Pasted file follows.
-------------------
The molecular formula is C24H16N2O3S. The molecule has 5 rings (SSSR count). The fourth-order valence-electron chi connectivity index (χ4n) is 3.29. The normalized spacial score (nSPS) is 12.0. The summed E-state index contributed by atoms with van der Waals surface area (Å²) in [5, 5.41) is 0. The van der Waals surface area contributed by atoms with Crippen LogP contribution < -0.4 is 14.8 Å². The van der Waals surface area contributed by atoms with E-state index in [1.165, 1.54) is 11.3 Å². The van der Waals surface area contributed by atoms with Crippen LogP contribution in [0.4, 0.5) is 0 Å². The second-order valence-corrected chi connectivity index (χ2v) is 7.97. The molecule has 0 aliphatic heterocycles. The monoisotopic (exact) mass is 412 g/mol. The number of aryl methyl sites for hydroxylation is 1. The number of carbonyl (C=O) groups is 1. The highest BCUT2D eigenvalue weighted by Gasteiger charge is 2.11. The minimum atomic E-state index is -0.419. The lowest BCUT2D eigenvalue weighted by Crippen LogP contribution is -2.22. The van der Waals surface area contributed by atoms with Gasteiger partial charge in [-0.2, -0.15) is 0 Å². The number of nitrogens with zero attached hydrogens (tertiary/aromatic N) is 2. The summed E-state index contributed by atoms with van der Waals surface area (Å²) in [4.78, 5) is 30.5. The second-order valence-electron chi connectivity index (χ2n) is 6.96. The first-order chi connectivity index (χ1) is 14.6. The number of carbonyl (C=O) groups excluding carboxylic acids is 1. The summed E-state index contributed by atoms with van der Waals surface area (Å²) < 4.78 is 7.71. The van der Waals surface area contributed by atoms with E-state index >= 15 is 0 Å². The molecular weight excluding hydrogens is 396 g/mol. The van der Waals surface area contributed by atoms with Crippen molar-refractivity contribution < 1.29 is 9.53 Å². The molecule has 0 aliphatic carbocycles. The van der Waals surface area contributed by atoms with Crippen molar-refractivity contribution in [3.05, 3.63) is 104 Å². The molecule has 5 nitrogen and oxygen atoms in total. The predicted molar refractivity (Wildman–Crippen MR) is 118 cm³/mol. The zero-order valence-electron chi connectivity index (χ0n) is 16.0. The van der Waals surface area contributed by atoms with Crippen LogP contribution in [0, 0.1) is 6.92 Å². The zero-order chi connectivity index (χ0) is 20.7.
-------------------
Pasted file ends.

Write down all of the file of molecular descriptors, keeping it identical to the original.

The molecular formula is C24H16N2O3S. The molecule has 5 rings (SSSR count). The fourth-order valence-electron chi connectivity index (χ4n) is 3.29. The normalized spacial score (nSPS) is 12.0. The summed E-state index contributed by atoms with van der Waals surface area (Å²) in [5, 5.41) is 0. The van der Waals surface area contributed by atoms with Crippen LogP contribution < -0.4 is 14.8 Å². The van der Waals surface area contributed by atoms with E-state index in [1.165, 1.54) is 11.3 Å². The van der Waals surface area contributed by atoms with Crippen LogP contribution in [0.4, 0.5) is 0 Å². The second-order valence-corrected chi connectivity index (χ2v) is 7.97. The molecule has 0 aliphatic heterocycles. The monoisotopic (exact) mass is 412 g/mol. The number of aryl methyl sites for hydroxylation is 1. The number of carbonyl (C=O) groups is 1. The highest BCUT2D eigenvalue weighted by Gasteiger charge is 2.11. The minimum atomic E-state index is -0.419. The lowest BCUT2D eigenvalue weighted by Crippen LogP contribution is -2.22. The van der Waals surface area contributed by atoms with Gasteiger partial charge in [-0.2, -0.15) is 0 Å². The number of nitrogens with zero attached hydrogens (tertiary/aromatic N) is 2. The summed E-state index contributed by atoms with van der Waals surface area (Å²) in [4.78, 5) is 30.5. The second-order valence-electron chi connectivity index (χ2n) is 6.96. The first-order chi connectivity index (χ1) is 14.6. The number of carbonyl (C=O) groups excluding carboxylic acids is 1. The summed E-state index contributed by atoms with van der Waals surface area (Å²) < 4.78 is 7.71. The van der Waals surface area contributed by atoms with E-state index >= 15 is 0 Å². The molecular weight excluding hydrogens is 396 g/mol. The van der Waals surface area contributed by atoms with Crippen molar-refractivity contribution < 1.29 is 9.53 Å². The molecule has 0 aliphatic carbocycles. The van der Waals surface area contributed by atoms with Crippen molar-refractivity contribution in [3.05, 3.63) is 104 Å². The molecule has 5 nitrogen and oxygen atoms in total. The predicted molar refractivity (Wildman–Crippen MR) is 118 cm³/mol. The zero-order valence-electron chi connectivity index (χ0n) is 16.0. The van der Waals surface area contributed by atoms with Crippen LogP contribution in [0, 0.1) is 6.92 Å². The zero-order chi connectivity index (χ0) is 20.7.